Twenty-five years ago I became a Bat Mitzvah (confession, I was older than 13). The parasha I studied and chanted was Hukkat, in BaMidbar/Numbers.
As we read Hukkat this Shabbat, I can’t help but ponder its relevance in this tumultuous time.
The third aliyah begins with the people complaining they have no water. Moses and Aaron are instructed by God to bring the community together, and to “speak to the rock so that it gives its water, thus you are to bring out water for them from the rock” (Num. 20:8). Once he has gathered the people together, Moses admonishes them: “Listen, you rebels, shall we get water for you out of this rock?” He then hits the rock twice with his staff. Water comes out of the rock, and everyone’s thirst is slaked. But then we read: “Adonai said to Moses and Aaron: Because you did not have trust in Me to sanctify me in the sight of the Israelites, therefore you shall not bring this community into the land that I am giving them.” (Num. 20:10-12)
Over the centuries, commentators have debated what exactly it is that Moses and Aaron did to warrant a punishment so harsh, as not being allowed to enter the Land of Israel, the Promised Land. Was it their anger at the people? Hitting, instead of speaking to the rock?
My Bat Mitzvah D’var Torah posited that Moses was punished for losing his temper. As a leader it is a deeply flawed to lose one’s temper in front of those you lead. It is especially wrong to lose your temper towards the people you lead. On occasion, everyone can lose their temper and show anger, but as a leader, you lose credibility and respect when anger takes over.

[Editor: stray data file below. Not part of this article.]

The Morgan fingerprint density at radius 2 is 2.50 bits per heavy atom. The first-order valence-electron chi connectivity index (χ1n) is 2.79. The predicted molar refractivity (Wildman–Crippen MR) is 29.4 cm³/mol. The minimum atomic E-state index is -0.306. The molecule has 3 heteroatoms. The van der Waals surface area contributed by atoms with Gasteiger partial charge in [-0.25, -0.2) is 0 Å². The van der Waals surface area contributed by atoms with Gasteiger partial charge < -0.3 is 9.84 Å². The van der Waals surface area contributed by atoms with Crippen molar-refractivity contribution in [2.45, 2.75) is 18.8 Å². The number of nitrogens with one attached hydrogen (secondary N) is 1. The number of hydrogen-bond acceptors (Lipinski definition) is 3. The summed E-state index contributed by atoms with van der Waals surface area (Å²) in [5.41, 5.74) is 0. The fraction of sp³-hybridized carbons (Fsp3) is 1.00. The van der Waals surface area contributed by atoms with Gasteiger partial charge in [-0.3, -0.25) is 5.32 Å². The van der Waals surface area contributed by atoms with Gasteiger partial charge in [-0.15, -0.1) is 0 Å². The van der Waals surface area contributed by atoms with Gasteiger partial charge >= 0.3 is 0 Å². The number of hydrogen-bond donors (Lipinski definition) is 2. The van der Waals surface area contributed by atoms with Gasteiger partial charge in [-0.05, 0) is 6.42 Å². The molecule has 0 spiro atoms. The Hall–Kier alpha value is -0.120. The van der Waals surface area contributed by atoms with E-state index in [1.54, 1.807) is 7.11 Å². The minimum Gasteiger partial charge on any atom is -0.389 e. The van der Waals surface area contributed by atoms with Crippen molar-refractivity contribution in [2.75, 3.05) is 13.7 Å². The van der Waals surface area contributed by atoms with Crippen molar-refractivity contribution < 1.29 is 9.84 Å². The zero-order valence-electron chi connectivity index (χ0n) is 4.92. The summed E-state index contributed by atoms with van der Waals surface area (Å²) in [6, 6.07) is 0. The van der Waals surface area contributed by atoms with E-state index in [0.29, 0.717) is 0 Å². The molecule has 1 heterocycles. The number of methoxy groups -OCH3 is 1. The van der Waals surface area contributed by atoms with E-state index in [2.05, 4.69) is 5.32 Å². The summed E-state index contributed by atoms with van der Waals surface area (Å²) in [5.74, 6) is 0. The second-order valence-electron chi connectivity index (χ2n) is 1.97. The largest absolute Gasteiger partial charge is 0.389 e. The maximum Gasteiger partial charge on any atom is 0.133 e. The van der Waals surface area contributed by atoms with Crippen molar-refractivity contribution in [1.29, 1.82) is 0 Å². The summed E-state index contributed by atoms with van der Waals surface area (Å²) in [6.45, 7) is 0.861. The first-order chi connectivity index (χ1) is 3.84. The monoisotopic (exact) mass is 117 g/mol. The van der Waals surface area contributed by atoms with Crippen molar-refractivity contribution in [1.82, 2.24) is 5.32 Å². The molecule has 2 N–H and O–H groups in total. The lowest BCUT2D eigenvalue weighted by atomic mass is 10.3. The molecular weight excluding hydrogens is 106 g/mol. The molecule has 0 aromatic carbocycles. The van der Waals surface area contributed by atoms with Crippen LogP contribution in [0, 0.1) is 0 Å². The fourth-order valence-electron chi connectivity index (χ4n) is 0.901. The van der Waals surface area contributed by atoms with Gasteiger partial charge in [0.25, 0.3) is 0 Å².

This week I have thought a lot about anger. I’m angry with killers of police. I’m angry with police who are killers. I’m angry at a justice system that doesn’t treat all people the same. I’m angry that I don’t know what to do to make a difference. I’m angry with friends who aren’t even trying to be allies or understand our black brothers and sisters. I’m so angry I feel like hitting a rock with a great big stick, in fact I feel like hitting it more than once.
In the midst of my anger, I took time to admire the leadership displayed by both Mayor Mike Rawlings and Police Chief David Brown of Dallas. These two leaders – one white, one black – worked together to restore order and support in their heart-broken city. As President Barack Obama said: “They worked together to unify a city with strength and grace and wisdom.” These two men didn’t hit the rock; they spoke to the rock.
Mayor Rawlings and Chief Brown give me hope. Can more of us come together to listen? Can more of us come together to truly see we are each created btzelem elohim, in the image of God? Once we start truly seeing and hearing each other, once we start working together with strength, grace, and wisdom, only then will we all be able to enter the Promised Land.